I think that was an odd way of describing his feelings, since on April 30, 2005, Julio Lugo put his wife, Mabel, in the hospital after allegedly hitting her in the face and slamming her head into a car hood.

Needless to say, Lugo is not a blog favorite, like the three young hurlers we're bringing up...


Derek Holland, Daniel Bard, and Aaron Poreda.  These three guys have some of the more electric and unknown arms in the American League.  I've already had an entire post on Daniel Bard, but I would like to say that I was terribly disappointed to see Jank the Tank picked him up in my roto league last night.  I've had him on my team for a few stints this year, but since he doesn't start or close, he hasn't been essential.  Now that he's on someone else's team, I can't wait to get him back.  I guess I only want what I can't have.

Derek Holland is starting for the Texas Rangers, and my team tonight.  It's extremely rare that I start anyone who is pitching at Texas, but I thought it would be fun to roll the dice.  He is a tall lefty who brings throws hard, with movement.  How could he not improve on his home numbers?  As I type this, the Rangers are leading 1-0 in the bottom of the first, as Ian Kinsler belted his 21st home run of the season to leadoff the game.

Aaron Poreda is another left-handed stud who pitches in a hitter's park.  He's on the White Sox, and I think he has a chance to be a front of the rotation presence.  Ozzie currently has him in the bullpen, which makes me want him as a "poor man's" Daniel Bard.  I'm still not over the fact that Daniel Bard got picked up.


It's clear to me now that Dayton Moore is trying to get fired.  The trade for YunieskyBetancourt made me think he wanted to get fired, but this is now unmistakable.

I'm sure I made a face, when I saw Bard was claimed.  Another face that I couldn't conceal was when I saw that Sidney Ponson is getting another chance to start for the Royals tomorrow.


I'll conclude this long, pointless ramble with a discussion on two 3rd basemen fantasy players should keep in mind if they need help at the hot corner.  One player is trying to save his career, while the other is hoping for a chance to get his started: Andy Marte and Brett Wallace.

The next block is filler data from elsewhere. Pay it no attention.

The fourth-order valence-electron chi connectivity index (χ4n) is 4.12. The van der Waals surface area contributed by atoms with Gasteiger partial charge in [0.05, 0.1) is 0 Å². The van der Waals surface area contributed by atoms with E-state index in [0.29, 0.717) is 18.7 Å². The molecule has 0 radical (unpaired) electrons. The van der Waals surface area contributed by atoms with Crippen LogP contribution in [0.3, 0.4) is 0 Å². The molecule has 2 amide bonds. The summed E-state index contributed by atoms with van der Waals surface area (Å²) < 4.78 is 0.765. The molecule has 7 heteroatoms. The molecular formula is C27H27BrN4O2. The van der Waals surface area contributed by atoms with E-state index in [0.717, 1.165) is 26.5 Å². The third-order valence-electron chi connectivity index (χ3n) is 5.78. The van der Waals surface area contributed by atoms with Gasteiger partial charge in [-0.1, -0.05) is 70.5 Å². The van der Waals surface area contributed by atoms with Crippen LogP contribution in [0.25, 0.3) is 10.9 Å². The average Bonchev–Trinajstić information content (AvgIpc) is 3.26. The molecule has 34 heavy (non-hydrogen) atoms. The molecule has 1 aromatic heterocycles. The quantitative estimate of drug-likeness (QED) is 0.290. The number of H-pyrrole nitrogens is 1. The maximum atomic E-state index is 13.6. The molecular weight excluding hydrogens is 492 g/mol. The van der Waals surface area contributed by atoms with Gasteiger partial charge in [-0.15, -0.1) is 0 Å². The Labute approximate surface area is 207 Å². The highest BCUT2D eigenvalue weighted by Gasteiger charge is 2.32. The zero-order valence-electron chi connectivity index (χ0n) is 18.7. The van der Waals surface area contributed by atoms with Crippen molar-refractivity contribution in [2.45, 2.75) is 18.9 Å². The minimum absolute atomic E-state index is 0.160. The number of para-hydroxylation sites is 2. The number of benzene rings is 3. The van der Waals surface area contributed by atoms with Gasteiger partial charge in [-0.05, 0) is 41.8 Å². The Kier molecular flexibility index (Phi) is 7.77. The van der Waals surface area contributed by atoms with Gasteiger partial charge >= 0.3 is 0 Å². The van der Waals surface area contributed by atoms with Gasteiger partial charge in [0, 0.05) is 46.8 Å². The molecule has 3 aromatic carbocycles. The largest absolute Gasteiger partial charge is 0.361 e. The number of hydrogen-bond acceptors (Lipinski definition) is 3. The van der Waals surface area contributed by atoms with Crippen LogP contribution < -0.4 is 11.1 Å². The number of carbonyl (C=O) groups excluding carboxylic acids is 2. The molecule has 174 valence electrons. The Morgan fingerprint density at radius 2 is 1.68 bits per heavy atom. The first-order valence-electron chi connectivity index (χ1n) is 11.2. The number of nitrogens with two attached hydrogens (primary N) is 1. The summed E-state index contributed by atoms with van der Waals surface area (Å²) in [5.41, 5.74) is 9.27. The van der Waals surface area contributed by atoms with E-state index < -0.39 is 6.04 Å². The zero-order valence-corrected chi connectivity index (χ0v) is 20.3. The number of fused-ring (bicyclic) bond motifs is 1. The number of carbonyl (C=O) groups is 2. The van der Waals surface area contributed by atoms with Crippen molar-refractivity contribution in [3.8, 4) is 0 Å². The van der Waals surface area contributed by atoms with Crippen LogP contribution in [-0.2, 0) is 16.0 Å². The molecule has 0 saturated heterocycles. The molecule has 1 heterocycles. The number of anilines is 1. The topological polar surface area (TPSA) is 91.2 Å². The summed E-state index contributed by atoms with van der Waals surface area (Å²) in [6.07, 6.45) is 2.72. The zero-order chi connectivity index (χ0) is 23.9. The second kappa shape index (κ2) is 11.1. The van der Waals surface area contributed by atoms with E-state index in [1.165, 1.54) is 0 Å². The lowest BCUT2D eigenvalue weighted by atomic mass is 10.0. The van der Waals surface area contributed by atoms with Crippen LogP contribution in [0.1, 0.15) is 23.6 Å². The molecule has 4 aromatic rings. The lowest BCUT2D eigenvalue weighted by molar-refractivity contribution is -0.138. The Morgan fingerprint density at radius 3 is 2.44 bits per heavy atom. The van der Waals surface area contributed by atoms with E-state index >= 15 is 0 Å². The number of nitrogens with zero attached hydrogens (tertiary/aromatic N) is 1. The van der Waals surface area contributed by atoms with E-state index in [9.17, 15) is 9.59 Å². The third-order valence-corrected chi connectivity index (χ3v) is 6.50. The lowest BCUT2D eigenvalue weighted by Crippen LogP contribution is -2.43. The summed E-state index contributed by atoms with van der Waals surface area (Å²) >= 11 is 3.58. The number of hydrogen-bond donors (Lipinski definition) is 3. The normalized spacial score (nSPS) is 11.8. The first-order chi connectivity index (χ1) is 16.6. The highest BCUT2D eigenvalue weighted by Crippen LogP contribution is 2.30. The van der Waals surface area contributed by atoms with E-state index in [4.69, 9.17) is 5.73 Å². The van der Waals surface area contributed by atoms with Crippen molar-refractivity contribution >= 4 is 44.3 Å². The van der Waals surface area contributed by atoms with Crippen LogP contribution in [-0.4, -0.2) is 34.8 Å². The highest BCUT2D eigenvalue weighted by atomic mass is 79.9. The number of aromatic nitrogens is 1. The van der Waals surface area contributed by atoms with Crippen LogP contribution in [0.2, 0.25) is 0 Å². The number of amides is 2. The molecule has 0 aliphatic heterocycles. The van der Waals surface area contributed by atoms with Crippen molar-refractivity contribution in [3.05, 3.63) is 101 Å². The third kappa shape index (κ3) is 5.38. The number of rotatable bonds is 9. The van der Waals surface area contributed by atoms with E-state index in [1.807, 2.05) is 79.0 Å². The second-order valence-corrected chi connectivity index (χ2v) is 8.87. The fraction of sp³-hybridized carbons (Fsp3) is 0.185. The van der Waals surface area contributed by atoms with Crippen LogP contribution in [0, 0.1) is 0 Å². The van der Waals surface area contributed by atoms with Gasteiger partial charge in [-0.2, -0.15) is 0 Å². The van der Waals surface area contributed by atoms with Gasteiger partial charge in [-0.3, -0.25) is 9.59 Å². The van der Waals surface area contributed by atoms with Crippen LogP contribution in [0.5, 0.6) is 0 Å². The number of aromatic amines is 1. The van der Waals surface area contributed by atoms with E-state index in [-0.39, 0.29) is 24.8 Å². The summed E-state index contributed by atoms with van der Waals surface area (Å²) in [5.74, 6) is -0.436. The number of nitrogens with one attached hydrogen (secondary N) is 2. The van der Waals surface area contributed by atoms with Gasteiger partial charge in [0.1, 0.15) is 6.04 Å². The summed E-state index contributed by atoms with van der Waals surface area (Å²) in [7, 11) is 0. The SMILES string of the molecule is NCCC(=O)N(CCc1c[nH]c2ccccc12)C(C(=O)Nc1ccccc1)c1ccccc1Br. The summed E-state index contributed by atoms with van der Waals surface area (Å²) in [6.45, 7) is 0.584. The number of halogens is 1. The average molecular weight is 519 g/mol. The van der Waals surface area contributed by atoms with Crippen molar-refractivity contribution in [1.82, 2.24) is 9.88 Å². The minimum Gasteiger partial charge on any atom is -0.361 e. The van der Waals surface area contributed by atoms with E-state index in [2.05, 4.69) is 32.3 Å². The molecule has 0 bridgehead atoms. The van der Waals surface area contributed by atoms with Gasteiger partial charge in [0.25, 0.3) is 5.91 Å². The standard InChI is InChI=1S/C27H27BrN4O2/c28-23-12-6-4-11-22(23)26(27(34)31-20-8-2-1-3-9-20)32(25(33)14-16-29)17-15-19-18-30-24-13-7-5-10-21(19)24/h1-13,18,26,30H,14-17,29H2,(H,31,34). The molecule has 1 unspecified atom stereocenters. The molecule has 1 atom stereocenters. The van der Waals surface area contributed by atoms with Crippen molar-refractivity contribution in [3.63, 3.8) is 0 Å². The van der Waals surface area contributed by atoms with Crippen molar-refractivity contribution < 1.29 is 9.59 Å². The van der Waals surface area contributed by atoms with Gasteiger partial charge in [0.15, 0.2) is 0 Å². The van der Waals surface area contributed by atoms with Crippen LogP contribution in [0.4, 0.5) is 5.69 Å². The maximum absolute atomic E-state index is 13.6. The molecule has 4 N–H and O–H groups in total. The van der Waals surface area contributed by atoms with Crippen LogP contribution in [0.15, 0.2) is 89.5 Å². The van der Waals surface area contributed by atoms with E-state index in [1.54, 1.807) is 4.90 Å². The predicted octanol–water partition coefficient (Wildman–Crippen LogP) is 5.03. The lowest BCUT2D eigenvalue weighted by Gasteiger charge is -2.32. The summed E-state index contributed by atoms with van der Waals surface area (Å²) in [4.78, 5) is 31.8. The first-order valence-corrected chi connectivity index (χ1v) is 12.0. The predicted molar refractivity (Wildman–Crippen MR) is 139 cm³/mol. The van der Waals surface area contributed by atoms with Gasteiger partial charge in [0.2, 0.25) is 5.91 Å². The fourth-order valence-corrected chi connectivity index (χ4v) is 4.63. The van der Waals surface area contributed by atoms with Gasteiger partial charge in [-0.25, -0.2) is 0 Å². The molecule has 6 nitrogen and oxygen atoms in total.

I likened Marte to Gary Scott in the introduction.  Sorry for the lame Cubs' reference, but that's what I think of when a prospect third baseman is supposed to be good, and his performance is atrocious.  Gary Scott was drafted in the 2nd round, by the Cubs, to be the first really good third baseman since Ron Santo.

Marte was a super prospect in Atlanta's system.  They traded him straight up for Edgar Renteria, and Boston flipped him in a multiplayer deal for Coco Crisp and others.

This Cleveland Plain Dealer report, by Paul Hoynes, says the Indians' manager, Eric Wedge, is warming up to the idea of calling up Marte and giving him one more shot.  He is out of options, so if he comes up and doesn't perform, they can't just ship him back to AAA; they'd probably lose him to waivers.  His AAA numbers are good this season.  Hoynes writes that he's hitting .321, with 21 doubles, 13 homers, and 54 RBI, in 73 games.

Brett Wallace is a big time prospect in the Cardinals system.  They have not had the greatest of success with their third basemen this season, as Jimmy Hascup reports in this recent rotoprofessor column.

With Colby Rasmus finally shining in St. Luis, Wallace is now considered their #1 prospect.  He has shown the ability to hit pretty well with decent power, projecting to maybe 20+ HR's in the big leagues.  His biggest red flag is his strikeout rate, which has been too high in the minors.  In fact, his strikeout rate is probably the reason he's not playing for Tony LaRussa right now.  If he can improve his contact rate, I wouldn't be surprised to see him get the job at 3rd base this season and have the Cards move Mark DeRosa to another spot on the field.


If you made it this far, I applaud you, loyal reader.  Please feel free to add thoughts in the comment section.  As the radio host said in My Blue Heaven, "Fans, what are we gonna do about Wally Bunting?"